All Saints Sunday Yr B

All Saints Sunday Yr B, 1/11/2015
Rev 21:1-6a
Rev. Garth Wehrfritz-Hanson
“Remembering the saints, both the living and the dead”
Today we celebrate All Saints Day. According to some scholars, this celebration
began when Christians faced persecution in the Roman Empire, and many
Christians died a martyr’s death rather than submit to Caesar as god. In the early
church, there was a calendar that marked the celebration of saint days—these
were folks who became somewhat famous in the church. However, there was no
day in the church calendar to remember ordinary, less famous Christians, like you
and I. So the church established a way of remembering the faithfully departed.
Some scholars believe this began in the fourth century, and other scholars claim
that it was not until the early seventh century.
Originally, the date for celebrating All Saints Day was set for May thirteenth,
which interestingly enough, was the day that I was ordained as a pastor.
However, according to some scholars, it was around the year 735 that the date
was changed to November first, and has remained the same ever since. At any
rate, on this day we continue the tradition of remembering those among us—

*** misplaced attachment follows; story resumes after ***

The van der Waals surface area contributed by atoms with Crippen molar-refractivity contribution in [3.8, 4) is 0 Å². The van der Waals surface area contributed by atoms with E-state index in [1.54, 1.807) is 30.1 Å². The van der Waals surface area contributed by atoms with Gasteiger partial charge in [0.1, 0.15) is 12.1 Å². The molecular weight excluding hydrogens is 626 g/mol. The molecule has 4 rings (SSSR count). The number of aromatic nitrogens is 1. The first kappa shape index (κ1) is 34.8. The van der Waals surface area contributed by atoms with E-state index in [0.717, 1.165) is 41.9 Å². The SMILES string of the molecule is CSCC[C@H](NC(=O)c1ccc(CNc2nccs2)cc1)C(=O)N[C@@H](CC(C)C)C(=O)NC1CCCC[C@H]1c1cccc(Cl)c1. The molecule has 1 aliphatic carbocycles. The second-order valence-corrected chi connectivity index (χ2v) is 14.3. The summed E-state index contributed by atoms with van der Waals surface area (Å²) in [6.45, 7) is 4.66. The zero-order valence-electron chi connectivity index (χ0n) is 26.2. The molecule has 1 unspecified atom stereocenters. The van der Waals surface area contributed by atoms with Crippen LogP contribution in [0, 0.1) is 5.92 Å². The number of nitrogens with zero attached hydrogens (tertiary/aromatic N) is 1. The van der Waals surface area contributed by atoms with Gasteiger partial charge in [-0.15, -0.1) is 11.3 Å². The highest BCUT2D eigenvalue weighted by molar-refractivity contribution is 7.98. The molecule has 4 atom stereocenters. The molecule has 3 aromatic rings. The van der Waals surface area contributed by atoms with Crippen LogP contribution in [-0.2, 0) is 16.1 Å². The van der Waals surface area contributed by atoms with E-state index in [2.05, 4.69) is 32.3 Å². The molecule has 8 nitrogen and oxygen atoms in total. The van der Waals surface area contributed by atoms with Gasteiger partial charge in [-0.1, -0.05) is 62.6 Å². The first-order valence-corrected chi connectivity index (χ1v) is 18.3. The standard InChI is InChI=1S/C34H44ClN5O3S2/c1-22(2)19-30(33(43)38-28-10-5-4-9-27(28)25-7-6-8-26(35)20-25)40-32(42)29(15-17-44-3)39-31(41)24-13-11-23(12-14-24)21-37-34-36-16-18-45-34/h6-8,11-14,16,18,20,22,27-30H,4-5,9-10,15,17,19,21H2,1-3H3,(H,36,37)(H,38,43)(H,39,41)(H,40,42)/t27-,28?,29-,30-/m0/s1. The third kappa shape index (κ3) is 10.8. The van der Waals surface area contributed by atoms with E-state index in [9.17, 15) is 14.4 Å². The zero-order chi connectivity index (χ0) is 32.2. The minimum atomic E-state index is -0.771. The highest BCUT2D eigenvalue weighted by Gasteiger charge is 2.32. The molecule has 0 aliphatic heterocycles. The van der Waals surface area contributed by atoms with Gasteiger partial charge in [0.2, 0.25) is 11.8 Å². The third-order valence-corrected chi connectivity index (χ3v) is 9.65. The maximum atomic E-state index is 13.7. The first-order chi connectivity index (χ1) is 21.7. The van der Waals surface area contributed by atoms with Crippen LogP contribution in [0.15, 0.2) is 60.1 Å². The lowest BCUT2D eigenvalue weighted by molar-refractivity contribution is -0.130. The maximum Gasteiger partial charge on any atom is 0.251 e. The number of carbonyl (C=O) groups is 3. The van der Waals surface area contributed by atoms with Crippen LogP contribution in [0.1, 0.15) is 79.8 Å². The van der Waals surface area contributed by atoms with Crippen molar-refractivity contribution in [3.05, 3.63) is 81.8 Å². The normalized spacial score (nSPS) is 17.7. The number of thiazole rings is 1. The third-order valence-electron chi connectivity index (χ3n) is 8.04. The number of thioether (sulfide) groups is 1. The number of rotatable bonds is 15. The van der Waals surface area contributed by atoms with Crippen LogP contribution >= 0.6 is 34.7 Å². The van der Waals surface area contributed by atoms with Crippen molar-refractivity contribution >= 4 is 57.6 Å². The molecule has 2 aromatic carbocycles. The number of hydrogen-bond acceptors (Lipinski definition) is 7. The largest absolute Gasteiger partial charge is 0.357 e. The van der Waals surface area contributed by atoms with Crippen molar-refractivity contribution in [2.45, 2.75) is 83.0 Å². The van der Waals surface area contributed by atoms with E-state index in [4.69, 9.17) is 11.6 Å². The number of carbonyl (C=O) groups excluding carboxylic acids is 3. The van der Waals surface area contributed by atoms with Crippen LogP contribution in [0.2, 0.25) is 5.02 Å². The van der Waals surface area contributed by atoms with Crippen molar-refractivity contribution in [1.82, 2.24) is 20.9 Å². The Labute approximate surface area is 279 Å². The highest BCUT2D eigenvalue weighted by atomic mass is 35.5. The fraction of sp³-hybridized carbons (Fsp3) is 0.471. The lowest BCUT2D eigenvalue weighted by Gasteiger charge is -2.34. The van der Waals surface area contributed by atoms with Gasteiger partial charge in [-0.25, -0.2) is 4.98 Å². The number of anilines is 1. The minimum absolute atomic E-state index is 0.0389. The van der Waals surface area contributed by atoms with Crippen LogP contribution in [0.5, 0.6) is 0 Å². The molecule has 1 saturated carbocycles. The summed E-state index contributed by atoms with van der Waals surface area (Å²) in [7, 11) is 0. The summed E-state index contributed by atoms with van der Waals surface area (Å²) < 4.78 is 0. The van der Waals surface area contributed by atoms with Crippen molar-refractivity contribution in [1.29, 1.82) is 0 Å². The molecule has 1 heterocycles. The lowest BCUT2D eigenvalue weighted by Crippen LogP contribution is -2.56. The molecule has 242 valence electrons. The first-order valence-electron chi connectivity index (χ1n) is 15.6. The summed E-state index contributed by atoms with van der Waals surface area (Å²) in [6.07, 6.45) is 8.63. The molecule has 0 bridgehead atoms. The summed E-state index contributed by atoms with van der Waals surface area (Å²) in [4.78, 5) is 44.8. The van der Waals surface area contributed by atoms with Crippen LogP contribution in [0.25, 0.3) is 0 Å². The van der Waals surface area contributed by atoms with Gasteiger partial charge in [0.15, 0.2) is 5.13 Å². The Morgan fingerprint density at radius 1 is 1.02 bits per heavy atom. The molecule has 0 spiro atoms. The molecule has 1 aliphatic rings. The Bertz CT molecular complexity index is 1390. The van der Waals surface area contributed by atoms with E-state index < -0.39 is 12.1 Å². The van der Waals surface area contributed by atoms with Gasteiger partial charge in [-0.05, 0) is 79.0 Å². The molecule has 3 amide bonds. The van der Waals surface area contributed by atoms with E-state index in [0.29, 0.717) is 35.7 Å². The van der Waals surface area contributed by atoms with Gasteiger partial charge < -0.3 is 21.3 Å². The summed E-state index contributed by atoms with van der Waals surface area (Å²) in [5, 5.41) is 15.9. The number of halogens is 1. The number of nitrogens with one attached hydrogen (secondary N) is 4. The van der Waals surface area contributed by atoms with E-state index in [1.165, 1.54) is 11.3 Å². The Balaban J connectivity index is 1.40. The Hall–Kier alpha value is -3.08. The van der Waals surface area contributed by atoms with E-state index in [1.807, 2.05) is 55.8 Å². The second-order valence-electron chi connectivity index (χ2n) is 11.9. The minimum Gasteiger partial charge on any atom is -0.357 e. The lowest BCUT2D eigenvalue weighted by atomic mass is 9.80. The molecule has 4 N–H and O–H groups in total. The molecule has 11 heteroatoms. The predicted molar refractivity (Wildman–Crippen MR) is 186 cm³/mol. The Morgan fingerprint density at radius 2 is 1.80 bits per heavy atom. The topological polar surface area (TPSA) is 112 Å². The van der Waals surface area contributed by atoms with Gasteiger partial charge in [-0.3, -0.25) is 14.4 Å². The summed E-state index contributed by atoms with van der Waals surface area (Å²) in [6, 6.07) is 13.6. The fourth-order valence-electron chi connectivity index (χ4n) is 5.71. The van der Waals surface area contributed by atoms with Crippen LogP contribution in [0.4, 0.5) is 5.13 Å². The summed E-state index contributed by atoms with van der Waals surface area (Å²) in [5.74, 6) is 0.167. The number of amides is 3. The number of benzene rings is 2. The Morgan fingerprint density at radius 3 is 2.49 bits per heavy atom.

family, friends, neighbours, residents—who have died since last year’s All Saints
When we speak of saints, what do we mean? Well, different Christian traditions
have differing definitions of who or what a saint is. My favourite definition is twofold: A saint is a forgiven sinner—hence, that means everyone here today, all who
are baptized into the Christian faith. And a saint is someone who makes it easier
for others to believe in God.
With this last definition though, I think we need to be careful, since it can lead
us to the misguided belief that a saint is so holy that other human beings cannot
even think of obtaining such holiness. This misunderstanding leads people to
believe that saints live a rather sheltered life, and they don’t have real struggles
and temptations in life, like the rest of us.
On one occasion, C.S. Lewis wrote, “How little people know who think that
holiness is dull. When one meets the real thing, it is irresistible.” So how do we
come to the place where it becomes irresistible to us and we accept our call to